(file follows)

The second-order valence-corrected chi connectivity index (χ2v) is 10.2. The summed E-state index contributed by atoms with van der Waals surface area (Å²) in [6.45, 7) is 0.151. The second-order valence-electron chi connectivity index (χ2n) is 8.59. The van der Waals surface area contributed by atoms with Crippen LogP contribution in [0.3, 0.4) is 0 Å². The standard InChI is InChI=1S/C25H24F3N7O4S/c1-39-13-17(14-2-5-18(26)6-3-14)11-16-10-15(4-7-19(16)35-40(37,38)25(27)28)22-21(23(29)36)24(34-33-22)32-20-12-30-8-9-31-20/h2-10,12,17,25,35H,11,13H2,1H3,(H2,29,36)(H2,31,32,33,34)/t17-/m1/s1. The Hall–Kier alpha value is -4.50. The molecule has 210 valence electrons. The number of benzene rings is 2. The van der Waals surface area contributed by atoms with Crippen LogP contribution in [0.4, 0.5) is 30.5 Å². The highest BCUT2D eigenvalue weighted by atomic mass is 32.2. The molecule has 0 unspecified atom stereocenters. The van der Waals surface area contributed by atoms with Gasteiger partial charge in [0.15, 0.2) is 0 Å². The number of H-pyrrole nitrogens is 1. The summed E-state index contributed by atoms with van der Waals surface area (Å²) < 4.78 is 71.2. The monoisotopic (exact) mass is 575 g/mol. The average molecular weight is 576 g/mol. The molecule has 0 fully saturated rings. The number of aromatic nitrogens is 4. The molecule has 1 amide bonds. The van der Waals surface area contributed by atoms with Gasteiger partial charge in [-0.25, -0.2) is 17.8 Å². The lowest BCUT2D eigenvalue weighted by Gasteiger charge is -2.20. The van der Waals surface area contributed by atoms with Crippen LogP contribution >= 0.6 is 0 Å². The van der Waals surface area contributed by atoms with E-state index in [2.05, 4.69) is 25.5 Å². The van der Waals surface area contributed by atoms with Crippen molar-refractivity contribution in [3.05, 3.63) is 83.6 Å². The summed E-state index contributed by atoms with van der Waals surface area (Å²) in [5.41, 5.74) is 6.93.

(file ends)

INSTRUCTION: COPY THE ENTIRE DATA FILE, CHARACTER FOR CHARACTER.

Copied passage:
The second-order valence-corrected chi connectivity index (χ2v) is 10.2. The summed E-state index contributed by atoms with van der Waals surface area (Å²) in [6.45, 7) is 0.151. The second-order valence-electron chi connectivity index (χ2n) is 8.59. The van der Waals surface area contributed by atoms with Crippen LogP contribution in [0.3, 0.4) is 0 Å². The standard InChI is InChI=1S/C25H24F3N7O4S/c1-39-13-17(14-2-5-18(26)6-3-14)11-16-10-15(4-7-19(16)35-40(37,38)25(27)28)22-21(23(29)36)24(34-33-22)32-20-12-30-8-9-31-20/h2-10,12,17,25,35H,11,13H2,1H3,(H2,29,36)(H2,31,32,33,34)/t17-/m1/s1. The Hall–Kier alpha value is -4.50. The molecule has 210 valence electrons. The number of benzene rings is 2. The van der Waals surface area contributed by atoms with Crippen LogP contribution in [0.4, 0.5) is 30.5 Å². The highest BCUT2D eigenvalue weighted by atomic mass is 32.2. The molecule has 0 unspecified atom stereocenters. The van der Waals surface area contributed by atoms with Gasteiger partial charge in [0.15, 0.2) is 0 Å². The number of H-pyrrole nitrogens is 1. The summed E-state index contributed by atoms with van der Waals surface area (Å²) < 4.78 is 71.2. The monoisotopic (exact) mass is 575 g/mol. The average molecular weight is 576 g/mol. The molecule has 0 fully saturated rings. The number of aromatic nitrogens is 4. The molecule has 1 amide bonds. The van der Waals surface area contributed by atoms with Gasteiger partial charge in [-0.25, -0.2) is 17.8 Å². The lowest BCUT2D eigenvalue weighted by Gasteiger charge is -2.20. The van der Waals surface area contributed by atoms with Crippen LogP contribution >= 0.6 is 0 Å². The van der Waals surface area contributed by atoms with E-state index in [2.05, 4.69) is 25.5 Å². The van der Waals surface area contributed by atoms with Crippen molar-refractivity contribution in [3.05, 3.63) is 83.6 Å². The summed E-state index contributed by atoms with van der Waals surface area (Å²) in [5.41, 5.74) is 6.93.